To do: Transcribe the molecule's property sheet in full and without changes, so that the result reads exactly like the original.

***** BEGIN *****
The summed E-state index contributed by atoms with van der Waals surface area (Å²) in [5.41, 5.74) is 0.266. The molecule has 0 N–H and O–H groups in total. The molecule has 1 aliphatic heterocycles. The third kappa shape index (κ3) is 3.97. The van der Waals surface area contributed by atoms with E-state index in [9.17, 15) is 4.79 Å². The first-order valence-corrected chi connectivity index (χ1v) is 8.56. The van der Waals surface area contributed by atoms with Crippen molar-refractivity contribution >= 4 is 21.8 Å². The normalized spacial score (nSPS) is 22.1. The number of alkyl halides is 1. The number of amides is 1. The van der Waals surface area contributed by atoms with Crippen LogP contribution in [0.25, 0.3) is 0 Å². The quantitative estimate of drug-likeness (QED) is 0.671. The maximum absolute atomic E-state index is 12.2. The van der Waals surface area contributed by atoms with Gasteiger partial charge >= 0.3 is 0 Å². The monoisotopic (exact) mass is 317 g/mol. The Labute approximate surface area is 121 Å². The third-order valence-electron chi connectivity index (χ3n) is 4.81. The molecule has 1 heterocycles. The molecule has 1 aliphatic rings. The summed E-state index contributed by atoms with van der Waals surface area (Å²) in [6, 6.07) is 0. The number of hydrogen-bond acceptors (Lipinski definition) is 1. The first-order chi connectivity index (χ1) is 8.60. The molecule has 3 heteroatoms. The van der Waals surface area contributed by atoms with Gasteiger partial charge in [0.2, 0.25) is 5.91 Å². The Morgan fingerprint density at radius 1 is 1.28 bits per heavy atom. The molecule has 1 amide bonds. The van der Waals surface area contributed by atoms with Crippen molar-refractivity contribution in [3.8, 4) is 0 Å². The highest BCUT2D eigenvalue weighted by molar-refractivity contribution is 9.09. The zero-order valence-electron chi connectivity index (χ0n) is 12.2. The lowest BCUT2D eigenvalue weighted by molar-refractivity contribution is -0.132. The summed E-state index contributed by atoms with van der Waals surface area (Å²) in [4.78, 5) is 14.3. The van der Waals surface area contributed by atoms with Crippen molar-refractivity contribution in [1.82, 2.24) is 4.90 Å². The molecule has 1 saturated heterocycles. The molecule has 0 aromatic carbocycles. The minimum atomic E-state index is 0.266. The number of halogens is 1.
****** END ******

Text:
The summed E-state index contributed by atoms with van der Waals surface area (Å²) in [5.41, 5.74) is 0.266. The molecule has 0 N–H and O–H groups in total. The molecule has 1 aliphatic heterocycles. The third kappa shape index (κ3) is 3.97. The van der Waals surface area contributed by atoms with E-state index in [9.17, 15) is 4.79 Å². The first-order valence-corrected chi connectivity index (χ1v) is 8.56. The van der Waals surface area contributed by atoms with Crippen molar-refractivity contribution >= 4 is 21.8 Å². The normalized spacial score (nSPS) is 22.1. The number of alkyl halides is 1. The number of amides is 1. The van der Waals surface area contributed by atoms with Crippen LogP contribution in [0.25, 0.3) is 0 Å². The quantitative estimate of drug-likeness (QED) is 0.671. The maximum absolute atomic E-state index is 12.2. The van der Waals surface area contributed by atoms with Gasteiger partial charge >= 0.3 is 0 Å². The monoisotopic (exact) mass is 317 g/mol. The Labute approximate surface area is 121 Å². The third-order valence-electron chi connectivity index (χ3n) is 4.81. The molecule has 1 heterocycles. The molecule has 1 aliphatic rings. The summed E-state index contributed by atoms with van der Waals surface area (Å²) in [6, 6.07) is 0. The number of hydrogen-bond acceptors (Lipinski definition) is 1. The first-order chi connectivity index (χ1) is 8.60. The molecule has 3 heteroatoms. The van der Waals surface area contributed by atoms with Gasteiger partial charge in [0.2, 0.25) is 5.91 Å². The Morgan fingerprint density at radius 1 is 1.28 bits per heavy atom. The molecule has 1 amide bonds. The van der Waals surface area contributed by atoms with Crippen molar-refractivity contribution in [3.8, 4) is 0 Å². The highest BCUT2D eigenvalue weighted by molar-refractivity contribution is 9.09. The zero-order valence-electron chi connectivity index (χ0n) is 12.2. The lowest BCUT2D eigenvalue weighted by molar-refractivity contribution is -0.132. The summed E-state index contributed by atoms with van der Waals surface area (Å²) in [4.78, 5) is 14.3. The van der Waals surface area contributed by atoms with Crippen molar-refractivity contribution in [1.82, 2.24) is 4.90 Å². The molecule has 1 saturated heterocycles. The molecule has 0 aromatic carbocycles. The minimum atomic E-state index is 0.266. The number of halogens is 1.